Why won’t banks help protect over 70s from falling victim to fraud?

Alan Wilkinson is a retired gas safety inspector from Lancaster. He was diagnosed with Alzheimer’s disease last year after suffering memory problems for eight years and is struggling to live independently.

His son, Oliver, has been doing his best to help take care of him. But it has since come to light that in a horrifying example of exploitation, the 71-year-old has been ruthlessly hounded by scammers.

At one point, he was receiving as many as 50 cold calls a day from crooks encouraging him to invest in everything from wine and gold to art.

Victims aged over 70 have lost a devastating £425.3m to fraud since May last year, according to reporting service Action Fraud. And those aged between 90 and 99 reported £80.8m stolen

And the relentless siege of calls has cost him his £120,000 retirement nest-egg.

Yet, devastatingly, Alan is far from alone, and thought to be one of tens of thousands of vulnerable pensioners who have been left at the mercy of fraudsters.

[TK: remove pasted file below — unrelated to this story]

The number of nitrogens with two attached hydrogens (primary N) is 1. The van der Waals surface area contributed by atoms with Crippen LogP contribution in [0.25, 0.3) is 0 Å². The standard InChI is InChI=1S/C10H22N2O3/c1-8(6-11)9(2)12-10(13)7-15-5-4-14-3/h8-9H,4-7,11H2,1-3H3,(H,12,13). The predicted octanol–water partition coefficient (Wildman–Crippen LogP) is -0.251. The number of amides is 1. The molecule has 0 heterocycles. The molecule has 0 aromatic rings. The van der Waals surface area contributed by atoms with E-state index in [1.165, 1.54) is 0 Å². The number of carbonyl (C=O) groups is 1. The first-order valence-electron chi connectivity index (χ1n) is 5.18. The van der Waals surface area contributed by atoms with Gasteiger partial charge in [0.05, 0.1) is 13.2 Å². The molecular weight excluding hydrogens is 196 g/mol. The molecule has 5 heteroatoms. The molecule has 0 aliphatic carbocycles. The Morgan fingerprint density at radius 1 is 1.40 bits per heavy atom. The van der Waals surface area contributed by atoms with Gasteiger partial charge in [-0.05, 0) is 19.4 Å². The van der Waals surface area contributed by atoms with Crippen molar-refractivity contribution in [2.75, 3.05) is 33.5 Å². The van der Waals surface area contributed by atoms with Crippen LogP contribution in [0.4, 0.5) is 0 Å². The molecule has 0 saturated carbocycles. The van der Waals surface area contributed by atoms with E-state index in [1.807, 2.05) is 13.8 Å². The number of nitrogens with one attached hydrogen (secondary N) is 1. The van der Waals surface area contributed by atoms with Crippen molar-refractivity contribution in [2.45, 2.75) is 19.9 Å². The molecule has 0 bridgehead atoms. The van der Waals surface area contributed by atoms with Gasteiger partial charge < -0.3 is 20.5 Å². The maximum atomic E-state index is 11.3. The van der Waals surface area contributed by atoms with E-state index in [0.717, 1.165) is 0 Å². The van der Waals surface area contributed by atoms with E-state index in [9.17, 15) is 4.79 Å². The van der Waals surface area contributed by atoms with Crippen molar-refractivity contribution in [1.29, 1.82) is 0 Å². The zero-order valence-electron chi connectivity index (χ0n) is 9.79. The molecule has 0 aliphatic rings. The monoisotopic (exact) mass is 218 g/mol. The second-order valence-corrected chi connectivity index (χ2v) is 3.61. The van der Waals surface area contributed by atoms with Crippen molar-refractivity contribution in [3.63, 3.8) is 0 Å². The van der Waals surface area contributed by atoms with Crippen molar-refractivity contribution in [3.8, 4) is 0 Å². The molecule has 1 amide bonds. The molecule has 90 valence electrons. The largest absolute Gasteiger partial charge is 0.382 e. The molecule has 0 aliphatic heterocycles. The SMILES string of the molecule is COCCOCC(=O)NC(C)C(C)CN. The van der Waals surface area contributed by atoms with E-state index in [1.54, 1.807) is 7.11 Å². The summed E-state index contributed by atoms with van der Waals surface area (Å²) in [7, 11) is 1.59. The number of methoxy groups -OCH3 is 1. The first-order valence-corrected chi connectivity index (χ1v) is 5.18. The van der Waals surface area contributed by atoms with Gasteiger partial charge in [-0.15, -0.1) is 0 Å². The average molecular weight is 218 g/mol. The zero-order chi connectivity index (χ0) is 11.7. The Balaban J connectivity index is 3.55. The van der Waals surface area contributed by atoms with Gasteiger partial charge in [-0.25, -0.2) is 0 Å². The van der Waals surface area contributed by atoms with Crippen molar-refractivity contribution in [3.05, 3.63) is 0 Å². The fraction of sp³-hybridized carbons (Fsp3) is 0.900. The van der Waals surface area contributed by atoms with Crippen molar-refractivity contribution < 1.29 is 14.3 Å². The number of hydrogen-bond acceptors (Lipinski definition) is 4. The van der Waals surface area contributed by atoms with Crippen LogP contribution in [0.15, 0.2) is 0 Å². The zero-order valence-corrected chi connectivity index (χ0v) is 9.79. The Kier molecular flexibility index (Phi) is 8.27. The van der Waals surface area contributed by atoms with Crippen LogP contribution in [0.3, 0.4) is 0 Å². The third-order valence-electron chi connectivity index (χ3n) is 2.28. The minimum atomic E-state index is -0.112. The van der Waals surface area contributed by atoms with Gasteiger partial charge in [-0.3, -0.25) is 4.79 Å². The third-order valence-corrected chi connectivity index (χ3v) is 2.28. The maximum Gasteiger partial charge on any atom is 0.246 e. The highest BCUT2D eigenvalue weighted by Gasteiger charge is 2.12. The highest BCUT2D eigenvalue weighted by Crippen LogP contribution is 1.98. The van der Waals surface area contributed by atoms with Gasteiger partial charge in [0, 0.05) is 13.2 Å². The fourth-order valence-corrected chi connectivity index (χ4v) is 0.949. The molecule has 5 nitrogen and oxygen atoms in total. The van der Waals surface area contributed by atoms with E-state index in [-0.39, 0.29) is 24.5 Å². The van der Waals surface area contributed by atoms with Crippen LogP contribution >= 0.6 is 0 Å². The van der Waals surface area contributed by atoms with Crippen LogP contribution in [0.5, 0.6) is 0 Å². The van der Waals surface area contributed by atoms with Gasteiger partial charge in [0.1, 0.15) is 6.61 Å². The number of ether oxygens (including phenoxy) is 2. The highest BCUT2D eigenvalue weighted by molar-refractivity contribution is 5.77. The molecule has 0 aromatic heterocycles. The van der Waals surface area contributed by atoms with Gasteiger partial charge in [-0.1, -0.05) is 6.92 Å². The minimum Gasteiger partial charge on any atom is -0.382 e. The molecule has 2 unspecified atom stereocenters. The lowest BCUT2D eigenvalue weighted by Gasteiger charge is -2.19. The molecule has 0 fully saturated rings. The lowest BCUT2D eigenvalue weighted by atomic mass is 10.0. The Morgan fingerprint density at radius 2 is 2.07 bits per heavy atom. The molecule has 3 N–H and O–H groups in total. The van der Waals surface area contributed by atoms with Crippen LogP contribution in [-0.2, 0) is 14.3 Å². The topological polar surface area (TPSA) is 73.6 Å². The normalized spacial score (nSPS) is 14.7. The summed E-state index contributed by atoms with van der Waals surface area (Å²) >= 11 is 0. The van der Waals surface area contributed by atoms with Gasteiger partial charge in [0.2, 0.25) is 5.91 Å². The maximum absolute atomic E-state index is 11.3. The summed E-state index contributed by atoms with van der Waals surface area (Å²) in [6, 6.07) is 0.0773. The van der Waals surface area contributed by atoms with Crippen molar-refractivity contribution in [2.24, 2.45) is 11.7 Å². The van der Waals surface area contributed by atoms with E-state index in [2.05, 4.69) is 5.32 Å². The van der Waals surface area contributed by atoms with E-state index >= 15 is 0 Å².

Money Mail is today calling on banks to bring in stronger protections to safeguard elderly customers and prevent them losing their life savings to criminals.

Alan had regularly sent £3,000 in cash to an address in London, and in just one week he made three £10,000 transactions to a company claiming to offer investments in gold.

Yet, despite a pattern of large and unusual payments, his bank NatWest made no attempt to intervene.

Oliver, 30, was only alerted to the scams when the police contacted him in March last year.

In May, he and Alan went to a NatWest branch in Lancaster, where Oliver asked the cashier if they could stop all large payments leaving his dad’s account, but they refused.

He says: ‘It was atrocious. I explained there was no need for him to be making these transactions; he has paid off the mortgage and I was helping him with the shopping.

‘At the very least, I asked if it could alert me when these payments were coming out of his account, but I was told there was nothing it could do apart from reduce his daily cash withdrawal limit to £50. I can’t believe the bank had let this go on so long and it was still refusing to help.’

Oliver applied for power of attorney so he could manage his father’s affairs, but this was only granted in October.